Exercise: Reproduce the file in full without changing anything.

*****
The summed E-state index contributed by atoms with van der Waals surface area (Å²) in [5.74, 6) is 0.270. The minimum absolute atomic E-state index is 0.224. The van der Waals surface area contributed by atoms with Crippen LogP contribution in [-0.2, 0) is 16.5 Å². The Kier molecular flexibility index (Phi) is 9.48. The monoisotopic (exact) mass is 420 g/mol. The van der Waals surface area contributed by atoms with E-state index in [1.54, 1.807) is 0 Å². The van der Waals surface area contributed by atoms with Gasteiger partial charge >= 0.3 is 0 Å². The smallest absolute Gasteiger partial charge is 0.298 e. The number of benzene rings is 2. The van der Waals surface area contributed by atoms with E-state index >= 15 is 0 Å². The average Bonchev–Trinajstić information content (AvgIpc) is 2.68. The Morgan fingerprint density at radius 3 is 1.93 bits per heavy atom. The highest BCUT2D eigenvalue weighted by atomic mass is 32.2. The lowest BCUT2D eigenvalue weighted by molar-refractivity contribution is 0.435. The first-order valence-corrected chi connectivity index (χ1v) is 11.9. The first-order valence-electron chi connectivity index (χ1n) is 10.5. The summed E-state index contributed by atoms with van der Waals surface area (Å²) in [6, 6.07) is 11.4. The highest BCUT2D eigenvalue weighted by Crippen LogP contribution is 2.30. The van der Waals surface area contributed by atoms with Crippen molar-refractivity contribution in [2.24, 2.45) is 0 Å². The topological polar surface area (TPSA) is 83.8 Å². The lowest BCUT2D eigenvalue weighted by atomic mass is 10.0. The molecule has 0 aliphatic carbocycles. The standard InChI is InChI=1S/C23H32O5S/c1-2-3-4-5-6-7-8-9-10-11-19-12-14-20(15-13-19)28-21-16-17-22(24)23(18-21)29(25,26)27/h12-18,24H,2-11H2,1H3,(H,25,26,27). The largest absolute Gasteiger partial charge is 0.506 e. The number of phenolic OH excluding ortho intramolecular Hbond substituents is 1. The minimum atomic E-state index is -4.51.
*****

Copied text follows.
The summed E-state index contributed by atoms with van der Waals surface area (Å²) in [5.74, 6) is 0.270. The minimum absolute atomic E-state index is 0.224. The van der Waals surface area contributed by atoms with Crippen LogP contribution in [-0.2, 0) is 16.5 Å². The Kier molecular flexibility index (Phi) is 9.48. The monoisotopic (exact) mass is 420 g/mol. The van der Waals surface area contributed by atoms with E-state index in [1.54, 1.807) is 0 Å². The van der Waals surface area contributed by atoms with Gasteiger partial charge >= 0.3 is 0 Å². The smallest absolute Gasteiger partial charge is 0.298 e. The number of benzene rings is 2. The van der Waals surface area contributed by atoms with E-state index >= 15 is 0 Å². The average Bonchev–Trinajstić information content (AvgIpc) is 2.68. The Morgan fingerprint density at radius 3 is 1.93 bits per heavy atom. The highest BCUT2D eigenvalue weighted by atomic mass is 32.2. The lowest BCUT2D eigenvalue weighted by molar-refractivity contribution is 0.435. The first-order valence-corrected chi connectivity index (χ1v) is 11.9. The first-order valence-electron chi connectivity index (χ1n) is 10.5. The summed E-state index contributed by atoms with van der Waals surface area (Å²) in [6, 6.07) is 11.4. The highest BCUT2D eigenvalue weighted by Crippen LogP contribution is 2.30. The van der Waals surface area contributed by atoms with Crippen molar-refractivity contribution in [2.24, 2.45) is 0 Å². The topological polar surface area (TPSA) is 83.8 Å². The lowest BCUT2D eigenvalue weighted by atomic mass is 10.0. The molecule has 0 aliphatic carbocycles. The standard InChI is InChI=1S/C23H32O5S/c1-2-3-4-5-6-7-8-9-10-11-19-12-14-20(15-13-19)28-21-16-17-22(24)23(18-21)29(25,26)27/h12-18,24H,2-11H2,1H3,(H,25,26,27). The largest absolute Gasteiger partial charge is 0.506 e. The number of phenolic OH excluding ortho intramolecular Hbond substituents is 1. The minimum atomic E-state index is -4.51.